Nigeria Communications Satellite Limited (NigComSat) recently launched a satellite into orbit. Dubbed the NigComSat 1R, it has a minimum service life of 15 years.
Previously Africa’s ICT penetration level was low compared with the rest of the world; the significance of this launch means that African technology and communications industries can now be on a par with the rest of the world. This satellite enables NigComSat to play a critical role in the provision of an ICT infrastructure for Nigeria and Africa and help to raise Africa’s Digital Opportunity Index (DOI) and its Digital Access Index (DAI).
The 1R satellite was constructed by China Great Wall Industry Corporation (CGWIC).
The Nigerian government is reportedly upbeat about the launch, which is expected to boost the broadcast industry as a signal carrier distributor for direct-to-home television content. Other players in the sector are expected to benefit from the launch.
Says NigComSat senior manager of Business Development Olufunke Fagbeja: “This is not Nigeria’s first launch into space as a remote sensing satellite was launched in 2003. The first communications satellite in Nigeria, and indeed sub-Saharan Africa, was launched in 2007.’
Fagbeja stresses that NigComSat, a government owned company with its head office in Abuja, was formed to ease satellite communication challenges in Nigeria while also creating downstream industries and employment.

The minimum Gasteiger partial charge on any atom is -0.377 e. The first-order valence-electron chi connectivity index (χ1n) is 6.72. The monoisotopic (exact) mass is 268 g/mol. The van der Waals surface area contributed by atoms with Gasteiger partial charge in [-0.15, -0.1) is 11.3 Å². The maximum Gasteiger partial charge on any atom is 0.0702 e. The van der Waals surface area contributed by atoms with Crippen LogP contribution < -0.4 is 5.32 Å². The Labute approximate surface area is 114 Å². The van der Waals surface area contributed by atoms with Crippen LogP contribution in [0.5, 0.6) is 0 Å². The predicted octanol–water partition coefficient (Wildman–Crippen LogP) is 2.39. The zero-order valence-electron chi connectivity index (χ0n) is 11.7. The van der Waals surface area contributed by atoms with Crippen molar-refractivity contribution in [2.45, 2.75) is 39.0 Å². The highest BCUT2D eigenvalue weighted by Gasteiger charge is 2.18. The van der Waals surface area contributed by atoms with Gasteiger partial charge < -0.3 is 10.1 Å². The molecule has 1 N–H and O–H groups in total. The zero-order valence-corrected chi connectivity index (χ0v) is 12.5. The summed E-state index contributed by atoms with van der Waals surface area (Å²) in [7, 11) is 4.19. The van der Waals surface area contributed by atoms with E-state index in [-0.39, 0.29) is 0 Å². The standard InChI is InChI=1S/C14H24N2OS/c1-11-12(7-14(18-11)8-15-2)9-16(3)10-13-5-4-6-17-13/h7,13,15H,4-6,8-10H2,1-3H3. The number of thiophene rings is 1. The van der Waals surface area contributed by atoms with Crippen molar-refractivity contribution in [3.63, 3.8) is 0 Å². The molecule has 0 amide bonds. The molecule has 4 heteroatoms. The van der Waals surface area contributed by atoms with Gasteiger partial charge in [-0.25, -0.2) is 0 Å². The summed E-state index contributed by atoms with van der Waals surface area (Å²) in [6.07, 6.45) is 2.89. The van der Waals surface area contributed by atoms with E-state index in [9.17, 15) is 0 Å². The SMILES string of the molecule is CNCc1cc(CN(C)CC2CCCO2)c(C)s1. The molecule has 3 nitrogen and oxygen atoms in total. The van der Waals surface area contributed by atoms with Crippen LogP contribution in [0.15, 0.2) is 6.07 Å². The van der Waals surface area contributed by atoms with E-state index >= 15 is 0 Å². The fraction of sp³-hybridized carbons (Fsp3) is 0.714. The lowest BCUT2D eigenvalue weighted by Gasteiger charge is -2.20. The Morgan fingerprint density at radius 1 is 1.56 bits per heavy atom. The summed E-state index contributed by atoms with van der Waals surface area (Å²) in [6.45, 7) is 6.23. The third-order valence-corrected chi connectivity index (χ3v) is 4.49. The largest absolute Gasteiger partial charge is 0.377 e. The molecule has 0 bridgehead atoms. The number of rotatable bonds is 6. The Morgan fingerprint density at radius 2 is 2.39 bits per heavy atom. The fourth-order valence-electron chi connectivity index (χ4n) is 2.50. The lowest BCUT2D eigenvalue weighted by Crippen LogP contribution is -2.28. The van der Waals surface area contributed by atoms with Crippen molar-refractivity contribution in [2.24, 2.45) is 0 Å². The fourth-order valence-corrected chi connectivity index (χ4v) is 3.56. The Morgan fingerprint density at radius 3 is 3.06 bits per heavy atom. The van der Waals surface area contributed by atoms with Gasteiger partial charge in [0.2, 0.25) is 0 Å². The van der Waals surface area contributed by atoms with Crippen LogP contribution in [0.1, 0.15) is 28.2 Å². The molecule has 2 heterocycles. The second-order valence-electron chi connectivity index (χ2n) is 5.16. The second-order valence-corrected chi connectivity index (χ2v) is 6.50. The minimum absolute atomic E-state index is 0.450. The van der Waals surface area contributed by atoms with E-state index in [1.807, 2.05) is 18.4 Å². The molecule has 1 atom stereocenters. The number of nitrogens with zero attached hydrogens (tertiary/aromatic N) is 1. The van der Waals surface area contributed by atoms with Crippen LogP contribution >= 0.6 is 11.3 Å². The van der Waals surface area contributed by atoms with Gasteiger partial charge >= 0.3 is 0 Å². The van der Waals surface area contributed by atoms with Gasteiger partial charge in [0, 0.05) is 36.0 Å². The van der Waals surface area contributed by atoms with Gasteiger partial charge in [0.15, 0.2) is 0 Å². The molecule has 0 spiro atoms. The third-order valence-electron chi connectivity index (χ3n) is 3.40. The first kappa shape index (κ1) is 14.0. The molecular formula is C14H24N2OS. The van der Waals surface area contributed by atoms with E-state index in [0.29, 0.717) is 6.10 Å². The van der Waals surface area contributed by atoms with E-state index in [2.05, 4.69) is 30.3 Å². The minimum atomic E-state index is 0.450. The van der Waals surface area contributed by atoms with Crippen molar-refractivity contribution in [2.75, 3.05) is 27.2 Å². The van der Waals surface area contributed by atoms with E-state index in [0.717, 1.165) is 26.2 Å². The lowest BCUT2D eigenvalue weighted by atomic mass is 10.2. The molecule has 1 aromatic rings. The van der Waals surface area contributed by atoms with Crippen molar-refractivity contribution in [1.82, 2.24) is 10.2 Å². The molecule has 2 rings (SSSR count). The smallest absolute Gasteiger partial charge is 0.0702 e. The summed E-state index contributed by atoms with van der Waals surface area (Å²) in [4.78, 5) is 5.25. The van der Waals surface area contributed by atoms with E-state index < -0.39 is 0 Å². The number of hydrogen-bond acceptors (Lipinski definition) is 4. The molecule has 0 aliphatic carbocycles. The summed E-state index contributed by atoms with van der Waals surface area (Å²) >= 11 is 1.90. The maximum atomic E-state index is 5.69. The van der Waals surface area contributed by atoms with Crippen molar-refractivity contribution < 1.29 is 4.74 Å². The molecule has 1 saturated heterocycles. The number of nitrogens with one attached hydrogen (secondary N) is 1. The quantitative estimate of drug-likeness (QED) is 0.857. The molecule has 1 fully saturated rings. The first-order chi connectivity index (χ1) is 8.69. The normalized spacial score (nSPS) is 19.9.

“NigComSat targets a number of areas, among them the enhancement of national economic and social development and the modernisation of telecommunication and related technologies. Also NigComSat integrates Nigeria into the global telecoms environment to make telecoms services efficient, affordable, reliable and available to all,’ Fagbeja says.
She believes achieving these goals will result in increased access to ICT for citizens in the pursuance of the country’s Constitution. It will also see the provision of cost effective solutions for the nation’s ICT requirements and affordable access to information and communication for Nigerians and the continent.
A number of the company’s activities include the commercialisation of satellite resources through the procurement, management and operations of communications satellites. The company also provides, deploys and implements various solutions that include bandwidth leasing, communications satellite based applications such as Internet infrastructure, voice over Internet Protocol (VoIP), telephony and wireless communications.
“NigComSat provides a wide array of products and services to end-users, while building and servicing networks and benchmarking international best practices in technology,’ says Fagbeja.
Among its objectives the company manages and operates a fleet of satellites to sustain its communication satellite business, which includes but is not limited to transponder leasing and telecommunications services, in particular direct to home transmission services.
NigComSat’s accompanying ground infrastructure includes two ground stations equipped with satellite control centres, network operations centres and teleports in Lagos and Abuja. In addition the company has built a direct to home (DTH) transmission facility and a micro-electronics centre, which provides vital components for ICT products and satellite services.
A synergy between NigComSat and Main One Cable Company is set to provide broadband services to the rest of Nigeria.
By Martin Chemhere
Screen Africa magazine – July 2012